Also note that Bitcoin’s hashrate rose by almost nine million TH/s after Bitcoin Cash’s dropped, while Bitcoin SV’s barely moved. And when Bitcoin SV’s halving occurred almost two days later, its hashrate fell by over two million TH/s, while Bitcoin’s rose by almost seven million TH/s.

In other words, hash power moved from Bitcoin Cash and Bitcoin SV to Bitcoin. And what’s bad about this from the perspective of the two Bitcoin forks isn’t only that it means mining BCH and BSV is now less profitable, but that their blockchains are less secure.

A graph of Bitcoin Cash hashrate capitulation

Source: Twitter

In fact, Bitcoin Cash’s hashrate dropped by over 70% in the day after its halving. And according to the Crypto51 resource, it cost only $11,665 to launch a devastating 51% attack on Bitcoin Cash on April 11th, having been almost double that a month before.

Some Miners Will Return, Some Won’t

This is bad news for Bitcoin Cash and Bitcoin SV. Even before their respective halvings had actually happened, certain analysts were predicting that the early reduction in their block rewards (relative to Bitcoin) could jeopardize their existence. Coin Metrics’ Benjamin Celermajer was one of them:

Tweet about Bitcoin Cash and Bitcoin SV halving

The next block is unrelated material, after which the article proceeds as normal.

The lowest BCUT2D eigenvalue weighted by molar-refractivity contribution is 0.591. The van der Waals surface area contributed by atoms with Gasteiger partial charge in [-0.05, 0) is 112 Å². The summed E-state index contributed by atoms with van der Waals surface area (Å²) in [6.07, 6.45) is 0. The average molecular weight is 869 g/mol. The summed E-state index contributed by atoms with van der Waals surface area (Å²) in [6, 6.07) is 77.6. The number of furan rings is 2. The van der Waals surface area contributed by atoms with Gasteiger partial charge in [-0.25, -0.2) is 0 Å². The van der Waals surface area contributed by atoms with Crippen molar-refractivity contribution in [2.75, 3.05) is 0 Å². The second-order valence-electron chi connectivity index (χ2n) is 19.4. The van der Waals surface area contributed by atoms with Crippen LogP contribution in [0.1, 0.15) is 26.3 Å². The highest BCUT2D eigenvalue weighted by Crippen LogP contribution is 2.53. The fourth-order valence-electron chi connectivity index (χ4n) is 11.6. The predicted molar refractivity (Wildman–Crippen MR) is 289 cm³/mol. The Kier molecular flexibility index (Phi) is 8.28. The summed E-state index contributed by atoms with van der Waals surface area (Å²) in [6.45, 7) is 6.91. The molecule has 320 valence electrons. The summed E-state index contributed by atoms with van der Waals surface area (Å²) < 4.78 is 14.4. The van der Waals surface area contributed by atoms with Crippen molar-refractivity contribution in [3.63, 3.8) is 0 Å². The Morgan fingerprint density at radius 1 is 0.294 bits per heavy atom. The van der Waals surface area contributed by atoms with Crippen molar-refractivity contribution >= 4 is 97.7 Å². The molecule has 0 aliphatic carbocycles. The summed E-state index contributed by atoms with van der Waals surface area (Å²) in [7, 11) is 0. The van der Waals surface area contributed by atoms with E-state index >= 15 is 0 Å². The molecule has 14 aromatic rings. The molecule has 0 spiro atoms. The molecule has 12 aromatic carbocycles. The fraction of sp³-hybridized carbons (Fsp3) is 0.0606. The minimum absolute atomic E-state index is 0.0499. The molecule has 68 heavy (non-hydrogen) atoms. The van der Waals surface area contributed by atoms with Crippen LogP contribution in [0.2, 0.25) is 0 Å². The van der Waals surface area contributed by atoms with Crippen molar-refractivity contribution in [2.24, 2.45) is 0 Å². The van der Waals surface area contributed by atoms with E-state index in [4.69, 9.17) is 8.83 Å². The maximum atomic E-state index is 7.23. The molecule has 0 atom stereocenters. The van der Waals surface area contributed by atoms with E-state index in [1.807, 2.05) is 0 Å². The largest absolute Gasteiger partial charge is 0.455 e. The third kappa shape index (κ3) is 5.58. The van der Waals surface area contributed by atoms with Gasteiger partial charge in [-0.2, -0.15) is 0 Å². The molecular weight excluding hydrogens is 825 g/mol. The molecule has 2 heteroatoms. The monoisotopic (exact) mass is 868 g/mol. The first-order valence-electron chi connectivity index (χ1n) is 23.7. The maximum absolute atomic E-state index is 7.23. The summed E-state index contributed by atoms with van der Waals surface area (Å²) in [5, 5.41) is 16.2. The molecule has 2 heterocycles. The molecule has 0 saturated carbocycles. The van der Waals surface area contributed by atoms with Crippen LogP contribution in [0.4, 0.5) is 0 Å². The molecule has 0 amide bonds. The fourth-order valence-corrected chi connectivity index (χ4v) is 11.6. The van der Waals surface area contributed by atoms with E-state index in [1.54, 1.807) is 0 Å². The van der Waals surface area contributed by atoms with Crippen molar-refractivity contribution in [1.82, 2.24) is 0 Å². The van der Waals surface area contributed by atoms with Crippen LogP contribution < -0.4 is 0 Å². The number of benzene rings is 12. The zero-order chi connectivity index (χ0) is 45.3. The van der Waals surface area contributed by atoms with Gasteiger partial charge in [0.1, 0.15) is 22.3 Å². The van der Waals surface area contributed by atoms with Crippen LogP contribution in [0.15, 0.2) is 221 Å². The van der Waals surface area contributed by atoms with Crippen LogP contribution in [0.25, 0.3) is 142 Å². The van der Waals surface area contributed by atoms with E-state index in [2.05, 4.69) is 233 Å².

Source: Twitter

As Celermajer proceeds to explain, the premature Bitcoin Cash and Bitcoin SV halvings may have set off a dangerous chain reaction. First, miners see their profitability cut in half. Next, they stop mining Bitcoin Cash and Bitcoin SV, reducing the hashrates of each cryptocurrency. They may also sell their stores of Bitcoin Cash and SV, which would not only reduce the prices of both cryptos, but would cause more miners to leave for Bitcoin, and so on.

Fortunately, this nightmare scenario hasn’t quite played out. That said, both Bitcoin Cash and Bitcoin SV have witnessed greater price declines relative to Bitcoin.

For example, since its halving on April 8th, Bitcoin Cash’s price has fallen by about 16.7%, from $275 to $229 (as of April 23rd). Much the same applies to Bitcoin SV, which fell by roughly 11.2% between its halving on April 10th and April 23rd, according to data from CoinMarketCap.